In Shi Tuo’s story, “A Kiss,”
the narrator sets up a juxtaposition of the good times in Orchard City
before the 1911 revolution against the city’s seemingly declined
state after an indeterminable amount of years. Though it may seem as though
the Revolution was the external factor that led to the city’s poor
fate, Shi Tuo’s story is intended to focus more on the human mind:
the concept of memory and how the past is perceived by the individual.
Sister Liu is the character whose life more or less leads the narrative;
it is she who left a vibrant, bustling Orchard City to become the concubine
of an unloving elderly man, and later returns for a visit and is faced
with what she sees is her dismal, nearly unrecognizable hometown. The
question arises: has the town really changed in atmosphere so dramatically
or is Sister Liu’s memory of her childhood city much different than
the reality of it?
Theodore Huters confronts this idea in “The Telling of Shi Tuo’s
‘A Kiss’” by stating, “[W]hat gives ‘A Kiss’
its special poignancy is its relentless forcing of attention on the individual
inability to perceive the full dreariness of life as it passes by and
its highlighting of the mind’s paradoxical habit of playing tricks
on itself as it believes it is groping at the truth”. By looking
at Sister Liu’s life, the reader wonders whether she is happy now
that she is married into a very rich and extravagant lifestyle, or if
she would have preferred to stay behind in Orchard City with Tigerfish,
the boy who once loved her but whose fate was to be a rickshaw puller.
Though clues to the answer of this question are rather limited, we get
a sense that Sister Liu regrets what has come of her life, especially
with the presence of the author’s word that, “if she had a
son and a daughter…she would want them only to grow up, have good
fortune, and not copy their mother’s example”. Even though
she recognizes the current despair of Orchard City, it seems as though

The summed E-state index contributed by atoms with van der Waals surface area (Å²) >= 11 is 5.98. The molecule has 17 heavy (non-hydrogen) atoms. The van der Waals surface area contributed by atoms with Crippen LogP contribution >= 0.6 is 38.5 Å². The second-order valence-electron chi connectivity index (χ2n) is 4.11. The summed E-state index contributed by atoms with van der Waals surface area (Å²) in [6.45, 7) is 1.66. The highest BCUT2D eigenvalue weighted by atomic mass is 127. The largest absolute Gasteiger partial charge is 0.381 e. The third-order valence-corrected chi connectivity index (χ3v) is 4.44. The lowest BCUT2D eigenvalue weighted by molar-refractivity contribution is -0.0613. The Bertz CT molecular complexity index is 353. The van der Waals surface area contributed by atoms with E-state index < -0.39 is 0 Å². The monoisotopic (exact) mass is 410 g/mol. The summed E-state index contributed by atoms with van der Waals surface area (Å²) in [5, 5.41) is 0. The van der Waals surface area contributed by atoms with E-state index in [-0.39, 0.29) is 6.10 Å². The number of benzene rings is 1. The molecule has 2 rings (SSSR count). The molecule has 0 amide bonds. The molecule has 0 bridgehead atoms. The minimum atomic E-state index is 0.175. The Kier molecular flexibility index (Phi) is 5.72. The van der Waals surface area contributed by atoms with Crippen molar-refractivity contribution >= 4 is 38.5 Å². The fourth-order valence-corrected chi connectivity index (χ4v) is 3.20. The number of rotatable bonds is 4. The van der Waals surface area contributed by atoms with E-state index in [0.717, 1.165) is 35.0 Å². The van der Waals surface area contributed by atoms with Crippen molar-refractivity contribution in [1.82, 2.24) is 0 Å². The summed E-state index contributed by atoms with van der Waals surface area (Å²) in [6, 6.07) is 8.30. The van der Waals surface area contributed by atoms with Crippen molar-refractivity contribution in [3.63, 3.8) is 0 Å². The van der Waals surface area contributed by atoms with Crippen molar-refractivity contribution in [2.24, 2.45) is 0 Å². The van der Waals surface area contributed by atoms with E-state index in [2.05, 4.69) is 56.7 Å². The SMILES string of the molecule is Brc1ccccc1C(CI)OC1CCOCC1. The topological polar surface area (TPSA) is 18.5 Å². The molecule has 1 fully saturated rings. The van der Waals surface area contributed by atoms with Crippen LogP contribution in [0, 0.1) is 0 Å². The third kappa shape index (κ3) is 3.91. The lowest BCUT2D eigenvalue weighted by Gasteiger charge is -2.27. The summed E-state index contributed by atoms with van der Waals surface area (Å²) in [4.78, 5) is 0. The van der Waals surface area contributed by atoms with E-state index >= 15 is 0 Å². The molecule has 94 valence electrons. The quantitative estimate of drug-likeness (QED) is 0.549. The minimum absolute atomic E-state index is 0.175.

she still romanticizes about the life that could have been had she stayed.
Her current happiness, therefore, is relative to the happiness she perceived
she felt in the past.
“What a time it was!” the narrator exclaims about Orchard
City before 1911. When Sister Liu later returns, she “dejectedly”
looks at all the negative changes that had come about. “Perhaps
it was only the old drug shop that had not changed, but even it looked
far humbler than it had before”. Did it, though? It looks the same,
but her perception of it has changed due to the experiences of her life
since that time. In the field of psychology, the term “rosy retrospection”
is used to describe the individual’s cognitive misconception that
something in the past was better than he or she actually felt it was at
that time. The narrator is clearly reflecting upon the charm of Orchard
City as it was in the past (though it can’t even be recalled by
the narrator whether it was 1913 or 1914 or 1915), so we cannot trust
that Orchard City really once was as it is said. I infer that Sister Liu’s
present life is so dreadful that she has constructed her past in her mind
to make it seem full of wonderful times and ample possibilities that she
had passed up. Sister Luo wishes her children do not follow her example
of sacrificing her free will for her family’s sake, yet Sister Liu’s
mother had wished her daughter would not follow her own example of practicing
free will by eloping the man she loved. This is a case of “The grass
is always greener on the other side…”, meaning we tend to
believe our lives could have taken a different, and better, route than
they ended up taking.
In “A Kiss,” Shi Tuo speaks of the power of the human mind
to create happy memories out of our past to compare them to our current
bleak situation. Sister Liu sees Orchard City as dilapidated in relation
to her memory of it, but does not recognize that there are errors in her
memory. “What could this little city have that she could not forget?
No one would be willing to explain this riddle”. She thinks she
left something behind, perhaps Tigerfish, that could have offered her
a better life, but what she does not realize is that there was really
nothing there for her to begin with.